David O. Brink
David O. Brink
1 year ago

Amélie’s death makes a sad year even sadder. She had a generous spirit, both personally and intellectually. I knew her mostly in my Cambridge years, from 1987-1994, when she was living in Cambridge and teaching at Brandeis, Radcliffe, and Harvard. Amélie had broad interests in the history of philosophy, the history of ethics, metaphysics, moral psychology, and ethical theory. She was exceptionally curious and open-minded and had a big tent view about philosophical ideas and methods. She brought together philosophers with diverse backgrounds and interests at different stages in their careers and provided intellectual and social community. I have fond memories of participating in multiple reading groups and workshops in ethical theory and the history of ethics that Amélie convened and moderated in her gentle but enthusiastic way. The membership in these groups was diverse and changing. But there were regulars and those who embraced the community, including Larry Blum, Catherine Elgin, Steve Engstrom, Owen Flanagan, Steve Gerrard, Michael Hardimon, Paul Hoffman, Alison McIntyre, Susan Sauvé Meyer, Fred Neuhouser, Andy Reath, Georges Rey, Stephen White, and Jennifer Whiting. My apologies to anyone I’ve left out. These meetings encouraged us to be patient and constructive readers of texts and to appreciate what was new and interesting in the contributions of others. They also forged friendships. I attribute much of this culture to Amélie’s example. At that time, Cambridge, especially MIT and Harvard, offered a banquet of philosophical ideas, championed by important and influential figures. But, for me, at least, it was not always the most welcoming environment. Amélie provided that welcome, exemplifying humanity, compassion, and community. Her friendship was important to me then, and it reminds me of ideals that have become endangered.Report

Eleonore Stump
Eleonore Stump
1 year ago

I am SO sad to hear that she has died. She was so lively a mind and so dear a person.Report

Aaron V Garrett
Aaron V Garrett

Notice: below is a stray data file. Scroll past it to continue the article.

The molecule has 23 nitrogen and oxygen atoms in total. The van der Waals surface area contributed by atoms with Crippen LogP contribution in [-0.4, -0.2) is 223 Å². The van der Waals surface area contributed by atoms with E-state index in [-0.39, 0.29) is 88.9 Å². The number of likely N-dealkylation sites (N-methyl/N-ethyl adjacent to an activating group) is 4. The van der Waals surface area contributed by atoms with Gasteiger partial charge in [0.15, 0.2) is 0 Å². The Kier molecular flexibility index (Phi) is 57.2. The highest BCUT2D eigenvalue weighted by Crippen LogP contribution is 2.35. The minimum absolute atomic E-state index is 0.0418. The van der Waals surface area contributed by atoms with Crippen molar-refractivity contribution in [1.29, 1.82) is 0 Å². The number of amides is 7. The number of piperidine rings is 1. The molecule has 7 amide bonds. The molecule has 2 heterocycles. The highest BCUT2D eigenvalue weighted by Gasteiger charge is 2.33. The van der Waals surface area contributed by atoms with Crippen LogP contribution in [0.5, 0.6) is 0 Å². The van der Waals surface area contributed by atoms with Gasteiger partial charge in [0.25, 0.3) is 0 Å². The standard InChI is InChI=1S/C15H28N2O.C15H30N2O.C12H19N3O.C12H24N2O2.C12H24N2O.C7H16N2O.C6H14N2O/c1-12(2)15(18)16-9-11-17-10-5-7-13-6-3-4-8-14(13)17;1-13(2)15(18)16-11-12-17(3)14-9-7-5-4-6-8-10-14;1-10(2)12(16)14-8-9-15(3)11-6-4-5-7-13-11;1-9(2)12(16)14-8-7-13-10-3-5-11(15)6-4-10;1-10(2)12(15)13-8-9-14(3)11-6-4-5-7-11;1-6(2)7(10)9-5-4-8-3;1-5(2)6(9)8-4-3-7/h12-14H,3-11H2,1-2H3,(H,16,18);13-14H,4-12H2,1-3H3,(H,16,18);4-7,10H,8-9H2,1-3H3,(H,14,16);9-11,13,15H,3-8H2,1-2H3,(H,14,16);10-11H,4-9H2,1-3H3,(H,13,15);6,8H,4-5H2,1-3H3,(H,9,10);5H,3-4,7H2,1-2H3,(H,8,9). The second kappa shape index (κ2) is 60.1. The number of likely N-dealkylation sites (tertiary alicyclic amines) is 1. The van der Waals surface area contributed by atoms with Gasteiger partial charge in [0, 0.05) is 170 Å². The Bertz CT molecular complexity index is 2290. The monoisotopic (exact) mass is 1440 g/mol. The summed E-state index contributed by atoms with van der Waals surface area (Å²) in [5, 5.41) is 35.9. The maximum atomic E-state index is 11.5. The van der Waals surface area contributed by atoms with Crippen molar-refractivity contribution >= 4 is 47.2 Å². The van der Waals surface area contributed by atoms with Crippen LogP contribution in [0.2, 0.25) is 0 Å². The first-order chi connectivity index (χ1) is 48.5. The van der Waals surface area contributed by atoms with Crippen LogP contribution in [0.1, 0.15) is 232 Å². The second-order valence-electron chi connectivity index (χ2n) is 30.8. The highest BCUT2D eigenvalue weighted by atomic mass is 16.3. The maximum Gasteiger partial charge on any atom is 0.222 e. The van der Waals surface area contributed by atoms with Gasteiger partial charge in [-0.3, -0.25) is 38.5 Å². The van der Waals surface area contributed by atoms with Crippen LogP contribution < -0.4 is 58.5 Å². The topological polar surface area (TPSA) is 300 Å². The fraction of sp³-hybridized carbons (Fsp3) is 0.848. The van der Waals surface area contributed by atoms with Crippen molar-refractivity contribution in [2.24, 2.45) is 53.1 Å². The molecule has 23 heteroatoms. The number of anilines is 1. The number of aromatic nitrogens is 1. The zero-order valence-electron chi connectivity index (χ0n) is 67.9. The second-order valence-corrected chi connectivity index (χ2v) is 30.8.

1 year ago

Amélie was such an extraordinary person and a mentor to me. She was very funny and impish and an amazing interlocutor and it is difficult to capture that. I’m finding it very hard to write down my thoughts about her but here is one.

I once had the idea of organizing a conference in her honor. I was told it was likely to go nowhere but I finally asked her if she might like it and her response was a kind version of “Don’t be ridiculous”. I think she thought time could be much better spent discussing philosophy and in pursuit of the life of the mind, not on encomia to her. I’ve never met anyone in academia with less interest in academic rank, in the normal way things are done, or in the sorts of honors academics generally strive for. This is part of why she was such a brilliant discussion leader and teacher. She did not care who you were or what it got her. She cared what you said and argued.Report

Aaron V Garrett
Aaron V Garrett
1 year ago

BTW knowing Amélie I just assumed that “Anne Thompson, PhD” on this thread on Daily Nous was her. I could be wrong but the last sentence on the identity of persons seems a give away: http://dailynous.com/2017/10/13/amelie-rortys-use-pseudonym/Report

Sally Sedgwick
Sally Sedgwick
1 year ago

With Amélie Rorty’s death, philosophy has lost an unusually rich and open mind. Amélie had a voracious appetite not just for philosophy (of all kinds), but for literature, art, psychology, sociology and anthropology. She was suspicious of the drive to specialize and of other narrowing tendencies of professional philosophy. She wasn’t one to suffer fools lightly and may have stepped on a few toes in her time; but as others have noted, she had great gifts to share as an interlocutor, and she readily gave her time especially to younger colleagues. To a great many of us, she was a steady source of advice and encouragement.

I saw Amélie for the last time in December. She was frail and fairly immobile (thanks to bad knees) but in many ways her usual self: warm and witty, and full of stories about the wonderful students she had just co-taught at Tufts. For those of us who had the good fortune to enjoy her friendship for decades, her death is a severe loss.Report